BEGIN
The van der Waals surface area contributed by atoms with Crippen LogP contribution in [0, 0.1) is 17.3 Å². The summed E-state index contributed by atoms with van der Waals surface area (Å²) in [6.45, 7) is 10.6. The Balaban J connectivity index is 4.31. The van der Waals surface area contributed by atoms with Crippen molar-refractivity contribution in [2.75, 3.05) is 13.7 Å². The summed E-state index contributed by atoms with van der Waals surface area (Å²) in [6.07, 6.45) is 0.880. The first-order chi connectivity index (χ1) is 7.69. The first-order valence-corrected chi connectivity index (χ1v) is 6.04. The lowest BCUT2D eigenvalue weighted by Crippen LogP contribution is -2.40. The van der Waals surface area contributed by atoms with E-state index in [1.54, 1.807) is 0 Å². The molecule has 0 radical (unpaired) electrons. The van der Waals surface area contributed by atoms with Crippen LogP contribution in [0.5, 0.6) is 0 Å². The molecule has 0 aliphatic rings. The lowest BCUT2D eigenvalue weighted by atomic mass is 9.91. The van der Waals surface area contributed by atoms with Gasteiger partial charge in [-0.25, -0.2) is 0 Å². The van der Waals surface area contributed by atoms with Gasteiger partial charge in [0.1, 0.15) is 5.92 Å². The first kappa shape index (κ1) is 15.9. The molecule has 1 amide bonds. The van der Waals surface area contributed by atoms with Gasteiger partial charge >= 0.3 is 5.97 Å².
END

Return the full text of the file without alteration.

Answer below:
The van der Waals surface area contributed by atoms with Crippen LogP contribution in [0, 0.1) is 17.3 Å². The summed E-state index contributed by atoms with van der Waals surface area (Å²) in [6.45, 7) is 10.6. The Balaban J connectivity index is 4.31. The van der Waals surface area contributed by atoms with Crippen molar-refractivity contribution in [2.75, 3.05) is 13.7 Å². The summed E-state index contributed by atoms with van der Waals surface area (Å²) in [6.07, 6.45) is 0.880. The first-order chi connectivity index (χ1) is 7.69. The first-order valence-corrected chi connectivity index (χ1v) is 6.04. The lowest BCUT2D eigenvalue weighted by Crippen LogP contribution is -2.40. The van der Waals surface area contributed by atoms with E-state index in [1.54, 1.807) is 0 Å². The molecule has 0 radical (unpaired) electrons. The van der Waals surface area contributed by atoms with Crippen LogP contribution in [0.5, 0.6) is 0 Å². The molecule has 0 aliphatic rings. The lowest BCUT2D eigenvalue weighted by atomic mass is 9.91. The van der Waals surface area contributed by atoms with Gasteiger partial charge in [-0.25, -0.2) is 0 Å². The van der Waals surface area contributed by atoms with Gasteiger partial charge in [0.1, 0.15) is 5.92 Å². The first kappa shape index (κ1) is 15.9. The molecule has 1 amide bonds. The van der Waals surface area contributed by atoms with Gasteiger partial charge >= 0.3 is 5.97 Å².